Intel and AMD ring in the New Year by moving the clock forward on their top-performing processors, releasing their fastest PC chips to date.
Intel Corp. and Advanced Micro Devices Inc. rang in the New Year on Monday by moving the clock forward on their top-performing processors, releasing their fastest PC chips to date.
Intels launch of two new Pentium 4 processors, a 2.2GHz and 2GHz "A" version (with twice the on-die memory as the companys previous top-performing 2GHz chip), marks the product lines transition to a new manufacturing process that will enable the worlds top chip maker to produce faster, smaller and less costly chips.
AMD, Intels top rival in the PC market, countered by releasing the Athlon XP 2000+, a 1.67GHz chip that the Sunnyvale, Calif., manufacturer claims will outperform Intels 2GHz product in handling many applicationsspurring the use of the "2000+" label.
Prior to Mondays release, AMDs fastest chip was a 1.6GHz Athlon XP 1900+.
The newest processors from Intel, of Santa Clara, Calif., are being produced using a 0.13-micron manufacturing process that allows the chip maker to make already microscopic components even smaller, resulting in smaller die sizes that are less costly to produce.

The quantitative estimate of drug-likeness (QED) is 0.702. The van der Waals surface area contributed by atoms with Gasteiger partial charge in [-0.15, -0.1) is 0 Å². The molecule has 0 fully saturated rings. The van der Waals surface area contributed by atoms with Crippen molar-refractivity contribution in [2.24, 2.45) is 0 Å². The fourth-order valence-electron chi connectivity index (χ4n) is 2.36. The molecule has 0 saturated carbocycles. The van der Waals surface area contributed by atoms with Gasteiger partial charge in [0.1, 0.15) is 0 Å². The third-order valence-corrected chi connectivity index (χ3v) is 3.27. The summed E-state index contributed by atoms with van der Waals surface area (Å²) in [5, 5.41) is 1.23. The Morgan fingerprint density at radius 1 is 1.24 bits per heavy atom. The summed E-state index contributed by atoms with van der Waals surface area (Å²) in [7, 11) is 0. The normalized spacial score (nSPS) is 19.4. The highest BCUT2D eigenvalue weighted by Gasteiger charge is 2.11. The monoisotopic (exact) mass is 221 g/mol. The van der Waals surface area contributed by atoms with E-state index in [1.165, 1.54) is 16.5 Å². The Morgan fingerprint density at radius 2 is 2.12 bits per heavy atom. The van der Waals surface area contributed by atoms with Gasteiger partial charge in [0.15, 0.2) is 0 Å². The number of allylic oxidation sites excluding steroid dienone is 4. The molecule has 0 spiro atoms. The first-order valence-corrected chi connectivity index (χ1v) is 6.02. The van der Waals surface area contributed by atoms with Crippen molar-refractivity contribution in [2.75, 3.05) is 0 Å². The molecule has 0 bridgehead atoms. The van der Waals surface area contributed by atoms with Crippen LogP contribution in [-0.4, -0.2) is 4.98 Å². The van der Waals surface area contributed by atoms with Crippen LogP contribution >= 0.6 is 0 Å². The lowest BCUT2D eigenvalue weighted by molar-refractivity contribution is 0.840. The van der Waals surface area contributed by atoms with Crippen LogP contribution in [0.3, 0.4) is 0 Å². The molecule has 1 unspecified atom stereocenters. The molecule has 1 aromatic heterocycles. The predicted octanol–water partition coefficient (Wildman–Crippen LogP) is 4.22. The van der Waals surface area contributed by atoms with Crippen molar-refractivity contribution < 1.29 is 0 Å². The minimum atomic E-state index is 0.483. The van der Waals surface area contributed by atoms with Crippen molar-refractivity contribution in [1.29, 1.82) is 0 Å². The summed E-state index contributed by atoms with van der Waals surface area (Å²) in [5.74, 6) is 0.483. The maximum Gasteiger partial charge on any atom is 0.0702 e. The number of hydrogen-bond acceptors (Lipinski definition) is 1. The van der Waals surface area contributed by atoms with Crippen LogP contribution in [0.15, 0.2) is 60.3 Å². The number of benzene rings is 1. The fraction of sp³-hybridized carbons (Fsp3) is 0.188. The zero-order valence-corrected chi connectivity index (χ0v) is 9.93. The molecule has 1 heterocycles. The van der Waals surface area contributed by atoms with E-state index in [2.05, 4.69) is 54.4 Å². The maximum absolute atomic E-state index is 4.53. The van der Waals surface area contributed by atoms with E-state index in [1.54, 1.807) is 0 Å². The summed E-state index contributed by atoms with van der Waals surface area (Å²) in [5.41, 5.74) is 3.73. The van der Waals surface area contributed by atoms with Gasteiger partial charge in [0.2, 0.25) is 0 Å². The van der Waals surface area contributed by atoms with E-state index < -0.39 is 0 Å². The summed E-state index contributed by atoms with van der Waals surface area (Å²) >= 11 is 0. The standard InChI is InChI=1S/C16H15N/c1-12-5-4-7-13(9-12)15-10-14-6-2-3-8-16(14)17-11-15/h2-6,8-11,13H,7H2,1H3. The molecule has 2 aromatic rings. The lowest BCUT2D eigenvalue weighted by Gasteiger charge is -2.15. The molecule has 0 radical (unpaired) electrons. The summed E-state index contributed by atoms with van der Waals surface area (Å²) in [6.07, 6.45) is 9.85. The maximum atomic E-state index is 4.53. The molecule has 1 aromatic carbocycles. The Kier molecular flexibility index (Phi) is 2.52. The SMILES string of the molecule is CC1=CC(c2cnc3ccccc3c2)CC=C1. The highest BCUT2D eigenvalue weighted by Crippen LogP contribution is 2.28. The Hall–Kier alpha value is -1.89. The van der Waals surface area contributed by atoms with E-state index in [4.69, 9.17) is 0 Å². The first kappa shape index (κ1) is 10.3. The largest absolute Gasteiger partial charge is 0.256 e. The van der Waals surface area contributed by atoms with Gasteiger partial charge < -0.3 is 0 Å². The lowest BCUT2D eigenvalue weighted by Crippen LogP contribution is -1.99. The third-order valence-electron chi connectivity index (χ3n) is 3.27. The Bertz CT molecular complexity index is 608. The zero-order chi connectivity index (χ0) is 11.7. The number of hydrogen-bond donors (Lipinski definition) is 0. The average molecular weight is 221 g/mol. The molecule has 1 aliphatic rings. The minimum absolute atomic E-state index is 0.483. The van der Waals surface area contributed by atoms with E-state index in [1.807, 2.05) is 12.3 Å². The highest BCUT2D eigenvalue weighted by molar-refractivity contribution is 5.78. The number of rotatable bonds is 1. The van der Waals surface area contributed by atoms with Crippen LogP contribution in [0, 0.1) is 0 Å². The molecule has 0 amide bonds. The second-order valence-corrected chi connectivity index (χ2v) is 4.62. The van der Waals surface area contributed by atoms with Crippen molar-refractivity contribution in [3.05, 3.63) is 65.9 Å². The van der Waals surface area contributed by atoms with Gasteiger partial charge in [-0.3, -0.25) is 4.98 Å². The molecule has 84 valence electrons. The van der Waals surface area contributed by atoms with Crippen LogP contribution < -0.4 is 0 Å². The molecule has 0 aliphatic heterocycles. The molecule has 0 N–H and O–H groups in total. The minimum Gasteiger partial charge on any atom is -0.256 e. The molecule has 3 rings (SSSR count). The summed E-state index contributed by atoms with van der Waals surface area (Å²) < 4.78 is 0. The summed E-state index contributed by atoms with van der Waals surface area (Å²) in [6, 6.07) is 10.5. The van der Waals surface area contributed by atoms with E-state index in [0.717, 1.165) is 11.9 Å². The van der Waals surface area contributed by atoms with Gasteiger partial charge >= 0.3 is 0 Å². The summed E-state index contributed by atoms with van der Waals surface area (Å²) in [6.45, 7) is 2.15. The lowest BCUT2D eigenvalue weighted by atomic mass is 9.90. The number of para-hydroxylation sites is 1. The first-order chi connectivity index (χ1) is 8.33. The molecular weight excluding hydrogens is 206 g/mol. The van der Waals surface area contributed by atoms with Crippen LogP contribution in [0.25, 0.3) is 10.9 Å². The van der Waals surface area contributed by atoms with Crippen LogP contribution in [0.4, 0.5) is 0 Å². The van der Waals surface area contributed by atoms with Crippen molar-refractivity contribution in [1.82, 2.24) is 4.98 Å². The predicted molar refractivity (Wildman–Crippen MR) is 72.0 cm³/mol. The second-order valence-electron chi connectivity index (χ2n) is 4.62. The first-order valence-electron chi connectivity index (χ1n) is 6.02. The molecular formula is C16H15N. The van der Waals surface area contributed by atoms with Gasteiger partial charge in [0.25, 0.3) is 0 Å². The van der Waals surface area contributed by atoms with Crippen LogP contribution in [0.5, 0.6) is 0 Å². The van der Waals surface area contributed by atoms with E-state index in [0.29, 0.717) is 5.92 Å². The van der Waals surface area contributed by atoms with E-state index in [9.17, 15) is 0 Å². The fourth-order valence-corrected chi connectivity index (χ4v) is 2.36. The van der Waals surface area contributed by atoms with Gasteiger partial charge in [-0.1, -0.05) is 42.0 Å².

Overall, the new processors are more than 30 percent smaller than previous Pentium 4 versions and feature twice as much on-chip memory, 512KB, as previous versions.
In addition, the new chips are built using copper, rather than aluminum, interconnects. Copper conducts electricity better than aluminum, helping boost processor efficiency and performance.
While AMD already produces chips using copper interconnects, it wont transition to the more advanced 0.13-micron manufacturing process for its top-performing chips until later this year.
The Athlon XP 2000+ is priced at $339 in volume, while the 2.2GHz and 2GHz Pentium 4 are listed at $562 and $364, respectively, based on 1,000-unit quantities.
Intel on Monday also announced that the 845 chip set packaged with the Pentium 4 is now capable of handling a new memory technology called double-data-rate synchronous DRAM (DDR SDRAM).
Initially, Intels Pentium 4 chip sets only supported Rambus DRAM (RDRAM), a relatively costly high-speed memory, and SDRAM, currently the most popular PC memory solution. Eventually, many industry analysts expect DDR SDRAM to replace SDRAM as the memory solution used by most PC makers.